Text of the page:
Biblical Fasting - Bible Questions with Michael Pearl - Episode 032

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Biblical Fasting

All right, here we are back in this elaborate studio out here in the warehouse to answer your Bible questions. Now, if you could actually see about four feet from me is a big bin of corn I picked during the fall that we're grinding to make chicken feed and corn mill out of it. There's a bunch of paint buckets and stuff. So I know this looks like Fox News or something set up here, but actually this is just us out in the corner of the warehouse. And so we're here to answer your Bible questions. And we've got Jared sitting there behind their little camera and it is kind of chilly today. And so he's shivering, but I'm not. I've got plenty to keep me warm. So Jared, what's the first Bible question you got for us today?


“Would you please explain biblical fasting? Why, when and how should a Christian fast?”


There's no commandment in the Bible to fast, but there is an indication of the benefits of it. For instance, Jesus one time, people came to Jesus said, "We brought our child to your disciples to cast the devils out and they couldn't do it." And so Jesus cast the devils out, and the disciples kind of in a state of chagrin came to Jesus and said, "Why couldn't we do it?" He said, "This kind come without not, but by prayer and fasting." And so the indication was that the thing that they lacked was two things: prayer and fasting. Not prayer and fasting at the moment in preparation for this particular event, but generally in their lives they had a failure of prayer and fasting. So it appears that fasting is related to prayer, that in other verses, it's related to prayer.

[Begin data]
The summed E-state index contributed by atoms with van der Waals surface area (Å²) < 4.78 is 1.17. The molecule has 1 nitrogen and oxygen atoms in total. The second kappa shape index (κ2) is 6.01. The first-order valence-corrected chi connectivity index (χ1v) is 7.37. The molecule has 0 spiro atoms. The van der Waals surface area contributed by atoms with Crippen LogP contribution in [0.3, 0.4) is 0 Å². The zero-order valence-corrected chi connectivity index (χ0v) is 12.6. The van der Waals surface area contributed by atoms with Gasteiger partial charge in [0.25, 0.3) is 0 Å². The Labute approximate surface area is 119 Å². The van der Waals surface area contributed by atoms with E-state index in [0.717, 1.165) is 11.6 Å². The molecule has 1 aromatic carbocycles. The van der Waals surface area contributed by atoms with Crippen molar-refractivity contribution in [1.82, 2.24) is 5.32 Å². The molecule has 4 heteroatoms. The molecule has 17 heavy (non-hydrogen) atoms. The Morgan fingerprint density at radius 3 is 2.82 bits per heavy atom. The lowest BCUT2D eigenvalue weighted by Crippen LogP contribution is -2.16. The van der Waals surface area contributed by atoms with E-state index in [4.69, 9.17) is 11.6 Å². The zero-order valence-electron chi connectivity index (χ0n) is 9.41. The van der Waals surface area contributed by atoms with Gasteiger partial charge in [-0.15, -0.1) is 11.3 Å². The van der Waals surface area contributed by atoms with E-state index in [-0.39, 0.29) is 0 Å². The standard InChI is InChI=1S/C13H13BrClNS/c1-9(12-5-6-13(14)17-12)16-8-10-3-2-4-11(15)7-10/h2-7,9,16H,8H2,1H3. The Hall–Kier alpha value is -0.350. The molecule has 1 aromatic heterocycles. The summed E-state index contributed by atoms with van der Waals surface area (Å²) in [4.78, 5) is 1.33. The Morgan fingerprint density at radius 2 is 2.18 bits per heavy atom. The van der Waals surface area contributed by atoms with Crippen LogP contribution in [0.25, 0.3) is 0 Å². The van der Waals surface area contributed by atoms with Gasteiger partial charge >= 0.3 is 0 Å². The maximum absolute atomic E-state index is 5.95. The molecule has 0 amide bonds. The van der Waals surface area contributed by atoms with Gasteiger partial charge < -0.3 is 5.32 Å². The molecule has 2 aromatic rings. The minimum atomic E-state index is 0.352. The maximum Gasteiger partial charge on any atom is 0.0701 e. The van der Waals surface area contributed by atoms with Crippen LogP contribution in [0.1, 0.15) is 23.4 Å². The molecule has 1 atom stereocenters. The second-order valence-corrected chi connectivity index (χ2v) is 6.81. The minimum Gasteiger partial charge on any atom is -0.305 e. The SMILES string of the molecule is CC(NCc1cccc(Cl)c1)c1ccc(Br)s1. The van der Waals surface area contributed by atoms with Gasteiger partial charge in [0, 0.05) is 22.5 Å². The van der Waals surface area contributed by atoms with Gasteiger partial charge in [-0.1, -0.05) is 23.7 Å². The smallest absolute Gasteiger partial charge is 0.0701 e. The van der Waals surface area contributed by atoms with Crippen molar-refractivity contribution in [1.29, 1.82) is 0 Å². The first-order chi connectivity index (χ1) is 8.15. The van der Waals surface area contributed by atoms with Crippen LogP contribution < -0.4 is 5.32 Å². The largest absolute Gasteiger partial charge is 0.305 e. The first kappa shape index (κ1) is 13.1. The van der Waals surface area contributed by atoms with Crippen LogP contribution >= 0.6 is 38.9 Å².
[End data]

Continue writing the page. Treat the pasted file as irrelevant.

Why should we fast?

Fasting, we're not giving them a breakdown on anywhere. He doesn't tell us. It's kind assumed like prayer is assumed from the beginning of the Bible all the way to the end, that it's something that a spiritually minded person does, who wants to get closer to God, or get sharper in his spirit in regard to the things of God. We find the prophets fasting when they were ... Great burdens that they had. We find that Jesus, when he was tempted, went up on the mountain and fasted 40 days and 40 nights, at the end of which Satan came to him and tempted him. So if Jesus Christ, the Son of God, needed to fast 40 days and 40 nights in preparation for that great temptation, when Satan came to him, then it would appear that we need to fast too, when there are great burdens, great needs for prayer.


If you look back in history, you'll find too that men and women have fasted and prayed in anticipation of God moving in a great revival. And God has responded and answered those prayers. Fasting is not unique to Christianity. It is a universal thing that occurs in all religions, at least all the ancient ones. And it's generally understood that it is a way to focus the mind and spirit and subdue the body, the bodily passions. And if you've ever fasted three or four days, you know that after three or four days though, your body gets weak, your focus gets keen, your body's no longer digesting food, and your spirit and your mental state seems to heighten and intensify. And so I would say that fasting is a natural ... It's not some kind of spiritual sacrifice we're making. It's a natural function in order to subdue the fleshly passions and allow the spirit to take dominance over the flesh.

Bible teaching with Michael Pearl.
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